I have noticed as of late that there is an increase in discussion amongst atheists about the subject of presuppositions. I think this is just great. After all, one of the most difficult tasks in debate (formal or otherwise) with unbelievers is getting them to understand the role that presuppositions play in their thinking. We’ve talked about this here at Choosing Hats in great detail, both in posts and in our Bible Study on Bahnsen’s “Always Ready”. This is the good news.
The bad news is that I do not believe that these same atheists understand how completely foundational these very presuppositions are to their reasoning process. Despite their concurrence that such things exist, and their commentary about the role they play, the atheists that I have read or listened to fall prey to the same thing many Christians do – assuming the very presuppositions they are defending, without the realization they are doing so.
Presuppositions exist at many levels, but it is the foundational ones (those which are most basic) that I am interested in highlighting here. It is just the nature of these particular presuppositions that makes them impossible to step outside of while evaluating them. For the Christian, the most basic of all presuppositions is the existence of God. That means that logically speaking it is not possible for a Christian to evaluate anything at all without ultimately presupposing God, including the belief that God exists. This is, after all, the very source of the complaint of circularity against those presuppositionalists who employ TAG.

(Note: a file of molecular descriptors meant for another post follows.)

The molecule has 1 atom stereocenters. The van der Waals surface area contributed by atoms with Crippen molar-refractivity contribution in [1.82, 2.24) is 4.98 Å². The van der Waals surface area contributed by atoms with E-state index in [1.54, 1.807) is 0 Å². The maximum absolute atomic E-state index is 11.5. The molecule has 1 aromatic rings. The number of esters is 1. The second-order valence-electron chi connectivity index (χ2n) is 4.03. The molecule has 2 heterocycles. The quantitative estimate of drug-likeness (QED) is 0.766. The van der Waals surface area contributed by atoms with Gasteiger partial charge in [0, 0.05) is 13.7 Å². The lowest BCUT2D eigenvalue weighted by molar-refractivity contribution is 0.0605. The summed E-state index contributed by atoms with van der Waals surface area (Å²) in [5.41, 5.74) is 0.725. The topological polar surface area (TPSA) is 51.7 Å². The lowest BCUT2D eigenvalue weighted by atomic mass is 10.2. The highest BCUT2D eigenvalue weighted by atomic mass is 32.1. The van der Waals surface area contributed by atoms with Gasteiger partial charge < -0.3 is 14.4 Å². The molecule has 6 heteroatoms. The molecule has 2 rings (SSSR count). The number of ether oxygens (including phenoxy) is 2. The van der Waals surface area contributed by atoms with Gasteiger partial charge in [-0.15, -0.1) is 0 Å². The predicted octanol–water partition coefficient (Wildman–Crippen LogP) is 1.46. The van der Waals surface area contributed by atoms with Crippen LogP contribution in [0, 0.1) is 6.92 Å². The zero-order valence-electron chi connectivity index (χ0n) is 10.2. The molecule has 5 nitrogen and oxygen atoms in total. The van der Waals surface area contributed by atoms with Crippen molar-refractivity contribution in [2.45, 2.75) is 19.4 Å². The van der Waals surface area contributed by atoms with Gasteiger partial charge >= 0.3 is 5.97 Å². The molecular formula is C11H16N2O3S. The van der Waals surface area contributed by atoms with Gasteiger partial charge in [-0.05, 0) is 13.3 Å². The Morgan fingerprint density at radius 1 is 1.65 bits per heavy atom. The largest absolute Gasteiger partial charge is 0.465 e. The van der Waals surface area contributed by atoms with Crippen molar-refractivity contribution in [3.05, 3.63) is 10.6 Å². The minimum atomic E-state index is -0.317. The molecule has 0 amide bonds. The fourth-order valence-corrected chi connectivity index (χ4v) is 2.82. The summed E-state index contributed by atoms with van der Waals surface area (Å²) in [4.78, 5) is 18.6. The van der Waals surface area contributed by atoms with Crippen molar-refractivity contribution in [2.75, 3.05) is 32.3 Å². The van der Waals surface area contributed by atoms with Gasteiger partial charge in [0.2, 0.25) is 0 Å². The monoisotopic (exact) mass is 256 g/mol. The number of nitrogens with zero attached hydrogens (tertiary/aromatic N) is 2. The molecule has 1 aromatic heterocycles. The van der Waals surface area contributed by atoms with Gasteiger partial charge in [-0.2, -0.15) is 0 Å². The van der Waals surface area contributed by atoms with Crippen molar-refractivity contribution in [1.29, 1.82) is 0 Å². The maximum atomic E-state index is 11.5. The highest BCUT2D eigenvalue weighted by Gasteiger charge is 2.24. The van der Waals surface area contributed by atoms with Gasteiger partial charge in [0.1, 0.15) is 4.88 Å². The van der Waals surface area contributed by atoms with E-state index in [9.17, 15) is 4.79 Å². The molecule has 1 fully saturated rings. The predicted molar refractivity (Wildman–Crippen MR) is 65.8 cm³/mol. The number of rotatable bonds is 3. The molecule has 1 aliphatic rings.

The unbeliever has their basic presuppositions, too. One of the most basic is the belief that they are able to reason without a foundational appeal to the God of the Bible. It isn’t that they necessarily deny God’s existence directly as part of their reasoning process, but rather it is the fact that they presume to even question whether God exists at all. Doing so implies that they believe it is possible to know at least one thing (whether or not God exists) without ultimately relying upon God to answer that question.
Van Til uses the analogy of a telescope, where the telescope is God and the star is any fact that a person wishes to investigate. The epistemologically self-conscious Christian will always look through the telescope anytime they wish to investigate a “fact”. The unbeliever on the other hand attempts to look directly at the star without the aid of the telescope, thinking they will be able to have an accurate view of the fact. The real problem is uncovered when the “star” in question is the existence of God.
The unbeliever assumes that there is no telescope that is required in order to determine whether there exists a telescope which is required to “see” any “fact”. They attempt to look directly at the “fact” of the star in order to see whether or not there is a telescope which is required in order to see any facts at all. The problem is self-evident. If the Bible is true and such a God as this exists, the unbeliever is never going to conclude that such a God exists simply by looking directly at the “stars” (i.e. using un-aided human reason).
This is, to me, the clearest example of a foundational presupposition that no matter how hard they try, the atheist cannot *logically* “put aside” in order to question whether or not God exists.